Levi Strauss forecast annual sales and profit below Wall Street expectations on Thursday and said it would cut 10% to 15% of global corporate jobs as the denim maker seeks to rein in costs amid weakness in its wholesale business.
Levi attributed the weak forecast to plans to exit its Denizen brand and cut back on off-price sales, as well as weaker foreign currency exchanges. The company also missed fourth-quarter revenue estimates.
The fallout of an inventory glut last year and consumers feeling the pinch from inflation are a drag on the company’s wholesale channel and outweigh the gains in its direct-to-consumer business.
Levi’s incoming CEO, Michelle Gass, said the company’s US wholesale business improved over its last quarter and is expected to show growth in the second half of 2024. However, unpredictable consumer demand meant Levi’s would continue to be conservative in its outlook, she told investors in a post-earnings conference call.
“We’re encouraged, but as it relates to that channel, we’re not declaring victory yet,” Gass said. “There’s been a lot of volatility this past year … so we are taking a cautious approach as we look forward.”
Phasing out the Denizen brand, which is more inexpensive than other Levi products and sells at a lower margin, would allow the company to focus more on expanded product categories, including lighter-weight denim and athletic wear, according to Chief Financial and Growth Officer Harmit Singh.
“They want to make (Levi’s) more upscale and increase that prestige,” said Rachel Wolff, an analyst at Insider Intelligence. “It’s a strategic decision as they try to move up-market and appeal to a more premium consumer.”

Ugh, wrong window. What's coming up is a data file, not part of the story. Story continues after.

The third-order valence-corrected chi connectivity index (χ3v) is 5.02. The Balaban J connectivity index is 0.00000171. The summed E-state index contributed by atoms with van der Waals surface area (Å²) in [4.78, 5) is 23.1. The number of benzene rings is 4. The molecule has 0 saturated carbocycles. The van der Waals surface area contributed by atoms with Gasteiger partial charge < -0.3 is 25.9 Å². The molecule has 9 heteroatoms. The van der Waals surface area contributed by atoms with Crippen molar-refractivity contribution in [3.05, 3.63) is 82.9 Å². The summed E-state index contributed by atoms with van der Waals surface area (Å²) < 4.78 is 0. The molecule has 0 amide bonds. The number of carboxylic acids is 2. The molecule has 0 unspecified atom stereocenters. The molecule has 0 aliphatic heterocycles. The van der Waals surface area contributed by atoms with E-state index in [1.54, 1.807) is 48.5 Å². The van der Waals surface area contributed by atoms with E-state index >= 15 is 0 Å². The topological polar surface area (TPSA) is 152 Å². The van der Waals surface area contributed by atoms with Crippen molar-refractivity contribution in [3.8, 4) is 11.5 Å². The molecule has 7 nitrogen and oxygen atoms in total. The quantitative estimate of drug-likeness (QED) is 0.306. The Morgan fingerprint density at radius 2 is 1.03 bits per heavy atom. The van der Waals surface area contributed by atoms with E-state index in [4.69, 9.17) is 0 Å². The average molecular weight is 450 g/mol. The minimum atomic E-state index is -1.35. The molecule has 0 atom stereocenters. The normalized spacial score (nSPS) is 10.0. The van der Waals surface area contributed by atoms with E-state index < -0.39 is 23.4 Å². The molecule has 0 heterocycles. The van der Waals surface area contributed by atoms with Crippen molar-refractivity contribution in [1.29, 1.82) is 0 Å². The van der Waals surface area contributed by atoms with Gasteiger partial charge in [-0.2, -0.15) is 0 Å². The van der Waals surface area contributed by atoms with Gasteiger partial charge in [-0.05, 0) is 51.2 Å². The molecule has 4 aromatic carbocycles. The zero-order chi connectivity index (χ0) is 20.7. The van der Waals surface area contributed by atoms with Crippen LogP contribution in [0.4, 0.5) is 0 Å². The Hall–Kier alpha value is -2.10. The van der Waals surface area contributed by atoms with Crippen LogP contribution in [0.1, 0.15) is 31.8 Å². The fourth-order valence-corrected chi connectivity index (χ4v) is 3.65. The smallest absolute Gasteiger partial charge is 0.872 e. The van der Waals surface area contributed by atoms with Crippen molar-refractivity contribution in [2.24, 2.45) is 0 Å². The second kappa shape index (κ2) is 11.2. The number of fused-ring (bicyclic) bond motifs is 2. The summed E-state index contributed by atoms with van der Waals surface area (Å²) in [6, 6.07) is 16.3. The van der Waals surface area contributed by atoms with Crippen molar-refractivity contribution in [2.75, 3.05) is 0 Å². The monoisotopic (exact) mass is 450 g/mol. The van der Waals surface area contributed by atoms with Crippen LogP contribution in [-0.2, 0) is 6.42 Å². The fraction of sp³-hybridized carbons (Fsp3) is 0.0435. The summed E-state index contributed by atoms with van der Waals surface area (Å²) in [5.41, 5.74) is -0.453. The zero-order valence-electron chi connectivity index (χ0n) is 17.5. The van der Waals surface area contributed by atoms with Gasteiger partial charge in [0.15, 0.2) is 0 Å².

Singh also told investors that Levi’s is experiencing delays of 10 to 14 days in transit times as a result of continued disruptions to Red Sea shipping. The company has shifted some U.S. shipments to the West Coast, a route that avoids the Red Sea and Suez Canal.
Shares of the company were down 1.7% in after-hours trading on Thursday.
Sales in Levi’s total wholesale business, which accounted for about 62% of its net revenue in 2022, dipped 3% on a constant-currency basis in the quarter ended Nov. 26.
The layoffs are set to occur in the first half of 2024, and, coupled with more DTC-focused initiatives, would generate net cost savings of $100 million in 2024.
The company will take a $110 million to $120 million charge related to the job cuts in the current quarter.
“We’re in a soft demand environment and I think that’s reflected in their forecasts and the cost-cutting announcement,” said Mari Shor, a senior equity analyst at Columbia Threadneedle Investments. “It’s a signal they don’t feel great about the topline and are looking for other ways to cut expenses.”
Levi has about 20,000 workers globally, with roughly 5,000 corporate employees.
The company projected fiscal 2024 net revenue growth of 1% to 3%, compared with analysts’ estimate for a 4.7% increase to $6.49 billion, according to LSEG data.
Levi’s expects adjusted per-share profit of $1.15 to $1.25, lower than estimates of $1.33.